Judaism-Reconstructionist

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Joy Levitt

Rabbi Joy Levitt earned high honors as the first female head of the Reconstructionist Rabbinical Association (RRA), then continued to shape the movement after her term’s end, through her inclusive approach to both prayer and politics.

Joy Levitt

Rabbi Joy Levitt helped shape the Reconstructionist movement as the first female head of the Reconstructionist Rabbinical Association (RRA).

Deborah Waxman

In 2014, Rabbi Deborah Waxman became the first woman (and first lesbian) to simultaneously lead both a seminary and a congregational organization as head of the Reconstructionist Rabbinical College and the Jewish Reconstructionist Communities.

Mordecai Kaplan

The founder of Reconstructionist Judaism, Mordecai Kaplan struck a fundamental blow for women’s participation in Jewish ritual with the bat mitzvah of his eldest daughter, Judith.

Sandy Sasso

Sandy Eisenberg Sasso was the first woman rabbi ordained by the Reconstructionist movement, which was one of many firsts in her career.

Ruth F. Brin

Ruth F. Brin helped transform modern prayer with her evocative writing, translation, and poetry.

Bonnie Koppell

One of the first women rabbis ordained, Bonnie Koppell became the first woman rabbi to serve as a US military chaplain.

Judith Kaplan Eisenstein

The first American girl to publically celebrate a bat mitzvah, Judith Kaplan Eisenstein went on to become a Jewish educator, composer, and musicologist.

Lori Lefkovitz

Lori Lefkovitz founded the first-ever women’s studies department at a rabbinical school and helped create Ritualwell.org, a communal source for inclusive, innovative Jewish ritual and prayer.

Sharon Kleinbaum

Sharon Kleinbaum’s longtime leadership of Congregation Beth Simchat Torah and her outspoken activism have made her a powerful voice for GLBTQ rights and human rights in America and around the world.

Tamara Cohen

Tamara Cohen’s work with the Jewish Women’s Archive and Ma’yan: the Jewish Women’s Project helped popularize lesser-known heroines of Jewish history and new feminist rituals such as making Miriam’s Cup part of the Passover Seder.

Shulamit Izen

After realizing at an early age that she was a lesbian, Shulamit Izen devoted herself to creating a supportive environment for Jewish GLBTQ teens.

Lori Lefkovitz

This stone symbolizes for me the loving feminist reclamation of our great grandmothers' folkways.

Sharon Kleinbaum

I never wanted to simply be a female rabbi. I want to be a part of a Judaism that is transformed by feminism.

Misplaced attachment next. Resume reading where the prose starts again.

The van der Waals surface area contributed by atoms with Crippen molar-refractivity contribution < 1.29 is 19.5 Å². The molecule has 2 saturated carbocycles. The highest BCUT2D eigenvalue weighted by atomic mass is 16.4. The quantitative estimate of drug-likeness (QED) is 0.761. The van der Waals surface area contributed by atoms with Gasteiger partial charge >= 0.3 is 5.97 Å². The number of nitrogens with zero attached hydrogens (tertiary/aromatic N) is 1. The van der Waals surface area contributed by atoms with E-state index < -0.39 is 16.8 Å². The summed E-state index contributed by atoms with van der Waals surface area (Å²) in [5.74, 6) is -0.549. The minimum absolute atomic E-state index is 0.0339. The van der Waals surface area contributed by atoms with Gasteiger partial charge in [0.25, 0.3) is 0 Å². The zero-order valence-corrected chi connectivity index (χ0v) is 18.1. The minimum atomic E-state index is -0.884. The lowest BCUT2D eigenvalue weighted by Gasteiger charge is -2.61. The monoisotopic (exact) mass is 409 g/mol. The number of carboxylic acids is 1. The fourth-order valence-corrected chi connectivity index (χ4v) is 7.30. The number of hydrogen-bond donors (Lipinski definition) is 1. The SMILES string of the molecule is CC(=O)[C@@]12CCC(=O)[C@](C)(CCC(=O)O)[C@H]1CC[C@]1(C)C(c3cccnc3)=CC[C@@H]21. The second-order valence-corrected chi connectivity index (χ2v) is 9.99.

Bernice W. Kliman, 1933 - 2011

She found that her feminism conflicted with the synagogue practice of denying women a place on the bimah. Only later did she [find] a sympathetic rabbi and a group of congregants who also believed in women’s equality.

Shulamis Yelin, 1913 - 2002

Shulamis's commanding voice filled up the cluttered apartment and I could see how much she loved an audience. It hardly mattered if I was one woman in her kitchen, or a group of children on a frozen plain, or a gathering of old Yiddishists downtown. She was holding court, spinning tales, imparting wisdom.

First Torah commissioned to be scribed entirely by women is read in Seattle

October 16, 2010

On October 16, 2010, the Kadima Reconstructionist Jewish Community in Seattle read from the first Torah ever commissioned to be written by a group of women.

Celebrating Sandy Eisenberg Sasso, the first woman Reconstructionalist rabbi

by  Leah Berkenwald

Thirty-six years ago today, Sandy Eisenberg Sasso was ordained as the first female Reconstructionist rabbi by the Reconstructionist Rabbinical College (RRC) in Philadelphia on May 19, 1974.

JTS Faculty Senate votes to admit women

October 24, 1983

Following a lengthy and intense debate within the Conservative movement, the Jewish Theological Seminary (JTS) faculty senate, on October 24, 1983, voted 34-8 to admit women to the JTS Rabbinical S

Aviel Barclay becomes first female Torah scribe

October 6, 2003

On October 6, 2003, Aviel Barclay became the first certified Soferet, or female Torah scribe.

Congregation appoints first woman to serve as senior rabbi

August 1, 1979

Reconstructionist rabbi Linda Joy Holtzman was appointed the spiritual leader of Beth Israel Congregation in Coatesville, PA, on August 1, 1979.

Sandy Sasso ordained as first female Reconstructionist rabbi

May 19, 1974

Sandy Eisenberg Sasso became the first female Reconstructionist rabbi when she was ordained by the Reconstructionist Rabbinical College (RRC) in Philadelphia, on May 19, 1974.

Judith Kaplan celebrates first American Bat Mitzvah ceremony

March 18, 1922

Judith Kaplan, at age 12, became the first American to celebrate a Bat Mitzvah on March 18, 1922.

Bertha Singer Schoolman

Like her friend and mentor Henrietta Szold Bertha Schoolman gave a lifetime of service to the betterment of Jewish education and to the cause of Youth Aliyah, the movement to bring Jewish youth out of Germany to live in children’s villages in Israel.

Reconstructionist Judaism in the United States

The term “Reconstructionism” comes from his notion that Judaism should neither be reformed nor conserved, but reconstructed.

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